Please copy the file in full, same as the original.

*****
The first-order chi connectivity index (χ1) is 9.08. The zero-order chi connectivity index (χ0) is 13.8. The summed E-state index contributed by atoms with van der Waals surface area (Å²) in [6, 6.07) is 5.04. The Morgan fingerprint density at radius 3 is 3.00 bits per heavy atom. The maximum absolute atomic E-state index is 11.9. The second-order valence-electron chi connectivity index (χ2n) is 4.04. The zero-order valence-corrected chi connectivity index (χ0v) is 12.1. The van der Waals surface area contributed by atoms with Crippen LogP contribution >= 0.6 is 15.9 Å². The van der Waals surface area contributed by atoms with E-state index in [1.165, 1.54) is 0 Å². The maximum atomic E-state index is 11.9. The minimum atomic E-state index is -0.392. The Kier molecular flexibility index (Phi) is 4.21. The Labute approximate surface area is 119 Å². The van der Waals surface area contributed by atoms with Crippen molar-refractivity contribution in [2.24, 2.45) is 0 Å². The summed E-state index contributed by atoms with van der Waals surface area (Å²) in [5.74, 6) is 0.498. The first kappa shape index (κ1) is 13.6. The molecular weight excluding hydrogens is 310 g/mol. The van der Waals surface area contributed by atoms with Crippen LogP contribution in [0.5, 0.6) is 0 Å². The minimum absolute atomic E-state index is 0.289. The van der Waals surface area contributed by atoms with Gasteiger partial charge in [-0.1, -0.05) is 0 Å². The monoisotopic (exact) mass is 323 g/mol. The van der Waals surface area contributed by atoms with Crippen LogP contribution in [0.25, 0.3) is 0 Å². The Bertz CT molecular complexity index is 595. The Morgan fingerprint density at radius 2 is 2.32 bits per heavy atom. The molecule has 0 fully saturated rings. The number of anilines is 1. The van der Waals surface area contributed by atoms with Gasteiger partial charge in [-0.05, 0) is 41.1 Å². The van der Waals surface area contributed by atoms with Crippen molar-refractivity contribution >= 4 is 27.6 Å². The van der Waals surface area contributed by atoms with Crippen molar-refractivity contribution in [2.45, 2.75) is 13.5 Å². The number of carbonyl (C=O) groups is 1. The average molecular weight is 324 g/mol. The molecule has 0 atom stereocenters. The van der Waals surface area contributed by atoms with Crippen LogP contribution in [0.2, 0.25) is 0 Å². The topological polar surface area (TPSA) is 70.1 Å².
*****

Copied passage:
The first-order chi connectivity index (χ1) is 9.08. The zero-order chi connectivity index (χ0) is 13.8. The summed E-state index contributed by atoms with van der Waals surface area (Å²) in [6, 6.07) is 5.04. The Morgan fingerprint density at radius 3 is 3.00 bits per heavy atom. The maximum absolute atomic E-state index is 11.9. The second-order valence-electron chi connectivity index (χ2n) is 4.04. The zero-order valence-corrected chi connectivity index (χ0v) is 12.1. The van der Waals surface area contributed by atoms with Crippen LogP contribution >= 0.6 is 15.9 Å². The van der Waals surface area contributed by atoms with E-state index in [1.165, 1.54) is 0 Å². The maximum atomic E-state index is 11.9. The minimum atomic E-state index is -0.392. The Kier molecular flexibility index (Phi) is 4.21. The Labute approximate surface area is 119 Å². The van der Waals surface area contributed by atoms with Crippen molar-refractivity contribution in [2.24, 2.45) is 0 Å². The summed E-state index contributed by atoms with van der Waals surface area (Å²) in [5.74, 6) is 0.498. The first kappa shape index (κ1) is 13.6. The molecular weight excluding hydrogens is 310 g/mol. The van der Waals surface area contributed by atoms with Crippen LogP contribution in [0.5, 0.6) is 0 Å². The minimum absolute atomic E-state index is 0.289. The van der Waals surface area contributed by atoms with Gasteiger partial charge in [-0.1, -0.05) is 0 Å². The monoisotopic (exact) mass is 323 g/mol. The van der Waals surface area contributed by atoms with Crippen LogP contribution in [0.25, 0.3) is 0 Å². The Bertz CT molecular complexity index is 595. The Morgan fingerprint density at radius 2 is 2.32 bits per heavy atom. The molecule has 0 fully saturated rings. The number of anilines is 1. The van der Waals surface area contributed by atoms with Gasteiger partial charge in [-0.05, 0) is 41.1 Å². The van der Waals surface area contributed by atoms with Crippen molar-refractivity contribution >= 4 is 27.6 Å². The van der Waals surface area contributed by atoms with Crippen molar-refractivity contribution in [2.45, 2.75) is 13.5 Å². The number of carbonyl (C=O) groups is 1. The average molecular weight is 324 g/mol. The molecule has 0 atom stereocenters. The van der Waals surface area contributed by atoms with Crippen LogP contribution in [0.2, 0.25) is 0 Å². The topological polar surface area (TPSA) is 70.1 Å².